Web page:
The turning point of Sunday's game was arguably Tramon Williams' interception. At that point the Jets had a 21-9 lead. They were rolling. A touchdown could have made the score 28-9 heading to halftime. Instead Green Bay turned the turnover into a touchdown of its own, and the Jets only led by 5 heading into the locker room.
Let's take a closer look at this play. You have a three tight end set here with Eric Decker split wide to the left and all three tight ends on the right side of this formation.
At the snap, Geno fakes a little handoff to Chris Ivory.
Why I think the Jets do this is to freeze the linebackers. The Jets are going to send two players on the right side of the field on vertical routes, and slowing the linebackers down will give the receivers more open field to run to.
The Packers aren't really fooled, though.
Now I've heard some folks suggest the problem was that Geno didn't get the ball out quickly enough. His first read is pretty clearly Jeff Cumberland as he plants.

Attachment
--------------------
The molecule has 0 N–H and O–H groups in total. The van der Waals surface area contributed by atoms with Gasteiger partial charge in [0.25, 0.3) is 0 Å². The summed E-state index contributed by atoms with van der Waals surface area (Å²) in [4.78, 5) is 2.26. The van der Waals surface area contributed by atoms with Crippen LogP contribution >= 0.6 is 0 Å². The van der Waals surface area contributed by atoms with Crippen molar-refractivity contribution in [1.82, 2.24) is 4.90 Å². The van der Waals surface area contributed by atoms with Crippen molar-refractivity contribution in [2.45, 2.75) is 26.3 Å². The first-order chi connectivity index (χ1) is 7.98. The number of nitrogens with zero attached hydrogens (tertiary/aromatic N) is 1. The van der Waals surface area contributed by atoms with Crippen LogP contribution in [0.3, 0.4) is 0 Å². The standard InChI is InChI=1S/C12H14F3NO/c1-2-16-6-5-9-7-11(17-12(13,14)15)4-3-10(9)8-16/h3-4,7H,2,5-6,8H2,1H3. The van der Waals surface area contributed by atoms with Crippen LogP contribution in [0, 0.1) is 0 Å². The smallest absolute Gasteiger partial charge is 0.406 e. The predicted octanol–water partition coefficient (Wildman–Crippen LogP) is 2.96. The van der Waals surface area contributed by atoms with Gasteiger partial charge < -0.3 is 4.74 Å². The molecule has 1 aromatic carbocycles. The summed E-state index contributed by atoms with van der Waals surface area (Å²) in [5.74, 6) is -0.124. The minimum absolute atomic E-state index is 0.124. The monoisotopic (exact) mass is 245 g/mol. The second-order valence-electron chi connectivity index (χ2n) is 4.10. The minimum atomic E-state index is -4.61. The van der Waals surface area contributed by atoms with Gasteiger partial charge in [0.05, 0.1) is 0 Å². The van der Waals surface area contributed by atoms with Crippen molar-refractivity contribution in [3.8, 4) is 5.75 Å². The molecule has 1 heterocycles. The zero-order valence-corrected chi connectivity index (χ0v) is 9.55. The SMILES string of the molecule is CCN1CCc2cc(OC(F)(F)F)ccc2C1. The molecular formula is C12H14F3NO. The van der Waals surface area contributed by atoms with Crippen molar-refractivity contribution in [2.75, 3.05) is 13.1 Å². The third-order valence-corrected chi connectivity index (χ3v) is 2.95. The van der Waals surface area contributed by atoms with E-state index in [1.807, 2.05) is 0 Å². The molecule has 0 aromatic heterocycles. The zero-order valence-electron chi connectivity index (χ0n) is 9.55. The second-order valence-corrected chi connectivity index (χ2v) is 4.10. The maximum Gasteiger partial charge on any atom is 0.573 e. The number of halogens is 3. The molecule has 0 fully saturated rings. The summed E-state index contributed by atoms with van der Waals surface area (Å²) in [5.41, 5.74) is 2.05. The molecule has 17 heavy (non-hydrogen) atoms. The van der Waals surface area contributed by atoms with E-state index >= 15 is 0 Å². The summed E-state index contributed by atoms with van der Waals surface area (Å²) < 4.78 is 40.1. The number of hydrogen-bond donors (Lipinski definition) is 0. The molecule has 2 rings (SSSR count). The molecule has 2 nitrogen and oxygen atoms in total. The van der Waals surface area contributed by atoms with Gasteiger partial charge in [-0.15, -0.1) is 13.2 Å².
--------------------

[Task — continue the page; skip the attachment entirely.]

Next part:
As you can see here, Brian Winters has already lost his matchup, and this is after Geno's first read isn't open.
On the play the protection seems to be mixed. Nick Mangold, Willie Colon, and Breno Giacomini all slide right at the snap, indicating their assignments are to block the area to the right of them. D'Brickashaw Ferguson and Brian Winters don't. They seem to be blocking man to man. None of the tight ends stay in, and the Packers rush five. Everybody is blocked so Geno has the Jets in a perfect protection.
This, however, requires all five players to execute their blocks. Brian Winters does not do this. He gets beaten on a swim move by Mike Daniels.
Moving to his next read, Geno correctly identifies that he has Zach Sudfeld.
Tramon Williams is deep, but Sudfeld is open. Geno fires, but...
You can say Geno should have taken the sack, but it's kind of tough to play effectively if a quarterback cannot trust his protection will hold when his first read is not there. At any rate, Geno does get enough on the ball for a play to be made. It leaves 6'7" Sudfeld vs. 5'11" Williams. Advantage Jets one would think.
But somehow this (ball is red)...
...turns into this:
Instead of going up with a guy he towers over, Sudfeld runs around Williams, allowing the defensive back to gain position. Forget about not being an interception. Sudfeld probably should have had a reception. Isn't the whole point of having a 6'7" guy is that he makes plays like that? Your quarterback just took a huge hit and put you in position to make a play. Can you help him out a little bit?
Bad times all around.